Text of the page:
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Does Your Business Need a Paper Catalogue? Printed and Digital Catalogues in Ecommerce

I want this! I want this! I-WANT-THIS!

How many times did you shout out that as a child, while you were marking your favourite toys in the Christmas catalogue with a pen? Some brochure made up by a designer with so much love was then suddenly turned into a drawing and writing platform for young children. But the catalogue had fulfilled its purpose: to reach its target market and encourage a wish that Santa (pssst: the parents) would take care of for it to come true.

A very dangerous factor intervenes here, and it’s the number one enemy of any online business: nostalgia. If there’s somewhere we have to look towards, it’s the future, and not the past.  Not even childhood bliss. But despite all the new tools and technologies that we talk about, paper catalogues are still appearing in letterboxes, on doormats and among piles of publicity at shop entrances. How is this possible? What is this waste all about during a time of needed ecological awareness? Did you make a good decision when you stopped printing your catalogues, or was it a very bad decision?

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Trends of Cross-selling between Retail and Ecommerce for 2017

It’s Friday night. You’ve ordered Indian takeaway food, but you feel like having a beer and a bowl of (peeled) cashew nuts while you’re waiting, and you’re not sure if there are any of those left in the fridge or the cupboard. You’re very comfortable wrapped up in a blanket (although you’d like another one made of a more comfortable material) and you already had to get up before to phone the restaurant. You hit the cushions on the sofa: why can’t things come quickly to us when we want them on Friday nights?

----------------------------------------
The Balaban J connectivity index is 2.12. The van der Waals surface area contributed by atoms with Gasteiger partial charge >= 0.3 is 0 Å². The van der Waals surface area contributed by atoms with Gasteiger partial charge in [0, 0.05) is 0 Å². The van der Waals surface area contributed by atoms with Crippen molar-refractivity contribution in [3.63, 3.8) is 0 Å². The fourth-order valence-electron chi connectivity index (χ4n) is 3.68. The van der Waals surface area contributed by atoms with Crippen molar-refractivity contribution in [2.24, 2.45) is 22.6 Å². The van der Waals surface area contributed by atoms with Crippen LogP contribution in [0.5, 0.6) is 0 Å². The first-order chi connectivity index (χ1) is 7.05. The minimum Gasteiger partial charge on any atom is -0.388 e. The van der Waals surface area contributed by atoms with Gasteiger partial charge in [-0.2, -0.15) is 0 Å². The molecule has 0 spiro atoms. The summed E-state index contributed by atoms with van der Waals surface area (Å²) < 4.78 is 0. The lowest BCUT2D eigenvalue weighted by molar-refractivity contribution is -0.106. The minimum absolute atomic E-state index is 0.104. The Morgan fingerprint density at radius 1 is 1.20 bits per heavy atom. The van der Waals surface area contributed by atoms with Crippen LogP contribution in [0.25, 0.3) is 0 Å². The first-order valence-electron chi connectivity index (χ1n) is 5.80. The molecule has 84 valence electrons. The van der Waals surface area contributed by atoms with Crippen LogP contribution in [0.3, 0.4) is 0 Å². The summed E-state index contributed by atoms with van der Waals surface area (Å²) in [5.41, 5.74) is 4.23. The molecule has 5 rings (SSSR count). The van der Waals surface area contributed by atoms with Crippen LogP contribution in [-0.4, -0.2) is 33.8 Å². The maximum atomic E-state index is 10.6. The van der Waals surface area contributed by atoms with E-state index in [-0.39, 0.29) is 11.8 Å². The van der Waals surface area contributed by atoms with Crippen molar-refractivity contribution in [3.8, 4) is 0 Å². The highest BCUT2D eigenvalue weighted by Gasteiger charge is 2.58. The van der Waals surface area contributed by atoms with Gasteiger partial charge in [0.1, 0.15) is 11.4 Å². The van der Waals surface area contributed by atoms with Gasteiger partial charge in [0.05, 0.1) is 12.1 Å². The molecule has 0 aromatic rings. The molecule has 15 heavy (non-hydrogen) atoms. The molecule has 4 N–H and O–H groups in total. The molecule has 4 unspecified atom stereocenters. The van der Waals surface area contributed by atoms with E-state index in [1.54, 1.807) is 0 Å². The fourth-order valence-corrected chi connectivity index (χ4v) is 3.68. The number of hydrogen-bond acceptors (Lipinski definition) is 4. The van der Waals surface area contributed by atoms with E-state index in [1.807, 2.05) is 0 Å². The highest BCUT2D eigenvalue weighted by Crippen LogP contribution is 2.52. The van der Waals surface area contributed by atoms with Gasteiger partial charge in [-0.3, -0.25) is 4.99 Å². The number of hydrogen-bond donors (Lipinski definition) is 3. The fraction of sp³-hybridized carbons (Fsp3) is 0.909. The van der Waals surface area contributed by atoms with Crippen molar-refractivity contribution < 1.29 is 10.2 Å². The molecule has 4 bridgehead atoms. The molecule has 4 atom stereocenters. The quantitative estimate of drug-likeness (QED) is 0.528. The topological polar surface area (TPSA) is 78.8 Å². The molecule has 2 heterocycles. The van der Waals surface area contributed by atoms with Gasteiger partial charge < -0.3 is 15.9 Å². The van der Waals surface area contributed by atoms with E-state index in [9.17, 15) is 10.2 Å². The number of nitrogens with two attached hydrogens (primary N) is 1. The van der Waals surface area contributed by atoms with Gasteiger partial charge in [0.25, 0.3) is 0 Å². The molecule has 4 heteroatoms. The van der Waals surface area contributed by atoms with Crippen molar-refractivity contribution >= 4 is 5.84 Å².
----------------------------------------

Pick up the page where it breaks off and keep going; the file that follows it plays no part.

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After taking your frustration out against the cushions, you take a look around you: no, there’s no butler who appears after having been attracted by the commotion, and holding a tray with beer and nuts. Your only private butler is still on the table where you left it after insisting on buying yourself Tandoori chicken: your mobile phone. No cosmic cats, nor spooky artificial intelligences. The most similar thing to the future just now lights up and vibrates from time to time, inviting us to open videos of kittens.

And the thing is that smartphones haven’t actually caused any new and harmful behaviour among the population of users. Neither has ecommerce supposed any betrayal to the future of the human race when convincing it to consume more and more rapidly. The reason why the smartphone and ecommerce have merged so easily with our essence is that we were already capricious from the start. People like immediacy and to satisfy their impulses with a click: they like magic. If science (or technology) ends up being indistinguishable from magic, the best tricks will end up being used to the liking of the majority (or the majority with money and smartphones).